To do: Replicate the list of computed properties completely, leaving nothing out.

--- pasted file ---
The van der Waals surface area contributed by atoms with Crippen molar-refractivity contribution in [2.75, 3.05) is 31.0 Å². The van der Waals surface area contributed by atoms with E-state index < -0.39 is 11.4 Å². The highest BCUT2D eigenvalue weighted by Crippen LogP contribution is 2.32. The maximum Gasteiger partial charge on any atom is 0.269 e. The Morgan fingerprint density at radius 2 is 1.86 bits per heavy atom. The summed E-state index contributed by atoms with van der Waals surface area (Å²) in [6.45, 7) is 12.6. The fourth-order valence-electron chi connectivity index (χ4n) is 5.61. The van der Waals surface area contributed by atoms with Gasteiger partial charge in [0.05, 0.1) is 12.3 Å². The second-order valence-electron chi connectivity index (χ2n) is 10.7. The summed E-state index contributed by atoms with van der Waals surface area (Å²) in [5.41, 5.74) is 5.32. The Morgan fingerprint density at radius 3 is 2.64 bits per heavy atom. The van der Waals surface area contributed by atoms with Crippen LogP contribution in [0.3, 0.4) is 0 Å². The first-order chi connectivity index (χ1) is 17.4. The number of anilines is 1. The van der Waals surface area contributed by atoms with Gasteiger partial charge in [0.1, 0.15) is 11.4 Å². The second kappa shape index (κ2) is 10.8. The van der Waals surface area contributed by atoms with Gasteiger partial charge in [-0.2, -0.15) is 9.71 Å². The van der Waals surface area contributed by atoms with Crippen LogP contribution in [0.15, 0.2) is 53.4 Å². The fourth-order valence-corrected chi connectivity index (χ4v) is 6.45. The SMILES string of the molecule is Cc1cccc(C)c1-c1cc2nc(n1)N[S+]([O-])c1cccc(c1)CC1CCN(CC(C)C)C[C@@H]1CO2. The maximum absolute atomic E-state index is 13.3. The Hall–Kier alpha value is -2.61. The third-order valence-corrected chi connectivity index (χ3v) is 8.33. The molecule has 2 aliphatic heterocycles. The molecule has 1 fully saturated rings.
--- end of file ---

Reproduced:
The van der Waals surface area contributed by atoms with Crippen molar-refractivity contribution in [2.75, 3.05) is 31.0 Å². The van der Waals surface area contributed by atoms with E-state index < -0.39 is 11.4 Å². The highest BCUT2D eigenvalue weighted by Crippen LogP contribution is 2.32. The maximum Gasteiger partial charge on any atom is 0.269 e. The Morgan fingerprint density at radius 2 is 1.86 bits per heavy atom. The summed E-state index contributed by atoms with van der Waals surface area (Å²) in [6.45, 7) is 12.6. The fourth-order valence-electron chi connectivity index (χ4n) is 5.61. The van der Waals surface area contributed by atoms with Gasteiger partial charge in [0.05, 0.1) is 12.3 Å². The second-order valence-electron chi connectivity index (χ2n) is 10.7. The summed E-state index contributed by atoms with van der Waals surface area (Å²) in [5.41, 5.74) is 5.32. The Morgan fingerprint density at radius 3 is 2.64 bits per heavy atom. The van der Waals surface area contributed by atoms with Crippen LogP contribution in [0.3, 0.4) is 0 Å². The first-order chi connectivity index (χ1) is 17.4. The number of anilines is 1. The van der Waals surface area contributed by atoms with Gasteiger partial charge in [0.1, 0.15) is 11.4 Å². The second kappa shape index (κ2) is 10.8. The van der Waals surface area contributed by atoms with Gasteiger partial charge in [-0.2, -0.15) is 9.71 Å². The van der Waals surface area contributed by atoms with Crippen LogP contribution in [0.15, 0.2) is 53.4 Å². The fourth-order valence-corrected chi connectivity index (χ4v) is 6.45. The SMILES string of the molecule is Cc1cccc(C)c1-c1cc2nc(n1)N[S+]([O-])c1cccc(c1)CC1CCN(CC(C)C)C[C@@H]1CO2. The maximum absolute atomic E-state index is 13.3. The Hall–Kier alpha value is -2.61. The third-order valence-corrected chi connectivity index (χ3v) is 8.33. The molecule has 2 aliphatic heterocycles. The molecule has 1 fully saturated rings.